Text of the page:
• 11% said they need to come up with another $20,000 to be able to fully pay for college in 2024-25
  • 20% said they need to come up with more than $20,000 to be able to fully pay for college in 2024-25
  • 6% said they won’t be attending college in 2024-25

Key takeaways 

The results of this survey were eye-opening. Just 4% of respondents have the funds needed to pay for college in 2024-25, yet they will need to be ready to pay their fall tuition bill in August. Given this, it is likely that the majority of these students will need to rely on student loans to make up their gap in funding, and/or that many of them may need to consider an alternate college plan, such as starting at a community college, or taking a gap year or more to be able to work and save for their education. Many of these students may also be hoping that their family can provide additional financial support.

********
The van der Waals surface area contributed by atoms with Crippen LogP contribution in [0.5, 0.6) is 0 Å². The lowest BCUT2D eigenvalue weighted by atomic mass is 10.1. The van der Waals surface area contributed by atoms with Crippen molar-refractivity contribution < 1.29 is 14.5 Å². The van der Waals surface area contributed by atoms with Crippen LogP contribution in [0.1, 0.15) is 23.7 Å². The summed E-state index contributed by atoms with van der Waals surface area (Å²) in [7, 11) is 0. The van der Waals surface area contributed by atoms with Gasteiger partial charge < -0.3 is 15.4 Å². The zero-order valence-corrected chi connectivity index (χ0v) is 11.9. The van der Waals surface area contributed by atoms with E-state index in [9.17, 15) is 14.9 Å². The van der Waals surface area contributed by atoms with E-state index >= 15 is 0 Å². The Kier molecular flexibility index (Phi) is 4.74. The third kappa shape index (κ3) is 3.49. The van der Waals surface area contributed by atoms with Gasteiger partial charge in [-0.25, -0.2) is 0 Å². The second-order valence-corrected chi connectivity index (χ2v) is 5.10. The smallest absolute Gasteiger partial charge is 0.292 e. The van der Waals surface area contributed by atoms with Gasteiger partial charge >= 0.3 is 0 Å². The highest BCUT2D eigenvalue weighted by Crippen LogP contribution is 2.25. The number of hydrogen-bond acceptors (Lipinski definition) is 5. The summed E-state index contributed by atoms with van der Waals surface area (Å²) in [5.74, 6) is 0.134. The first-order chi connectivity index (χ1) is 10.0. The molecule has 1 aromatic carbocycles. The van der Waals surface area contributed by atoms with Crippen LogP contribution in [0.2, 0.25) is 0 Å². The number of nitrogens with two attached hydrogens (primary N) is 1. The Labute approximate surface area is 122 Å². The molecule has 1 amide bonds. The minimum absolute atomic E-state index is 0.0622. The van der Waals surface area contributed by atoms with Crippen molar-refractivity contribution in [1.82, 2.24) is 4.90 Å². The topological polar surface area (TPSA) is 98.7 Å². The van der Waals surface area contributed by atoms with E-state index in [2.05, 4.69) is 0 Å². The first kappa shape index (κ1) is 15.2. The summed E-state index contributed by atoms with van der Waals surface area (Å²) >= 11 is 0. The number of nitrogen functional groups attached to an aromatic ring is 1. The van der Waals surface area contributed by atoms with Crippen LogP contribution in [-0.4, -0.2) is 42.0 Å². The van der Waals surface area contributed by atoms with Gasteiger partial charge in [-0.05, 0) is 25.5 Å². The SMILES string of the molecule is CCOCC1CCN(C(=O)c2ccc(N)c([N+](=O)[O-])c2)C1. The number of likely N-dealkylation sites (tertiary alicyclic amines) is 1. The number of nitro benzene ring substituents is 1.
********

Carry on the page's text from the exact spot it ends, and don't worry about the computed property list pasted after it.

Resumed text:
Despite this gloomy picture, there are some positives arising from this survey:

  • The majority of students understand that they will need to access multiple funding sources to be able to pay for college.
  • Well over half of the respondents will be utilizing grants and scholarships to help pay for college – these are funding sources that don’t need to be repaid. And more than half also plan to use their own income from a job and/or savings to help pay for college.
  • All respondents are actively engaged in seeking private external scholarships through the ScholarshipOwl platform. As such, these students understand that they need to participate in the process of seeking financial sources to pay for their own education.

How can students ensure they can afford college in 2024-25 and beyond?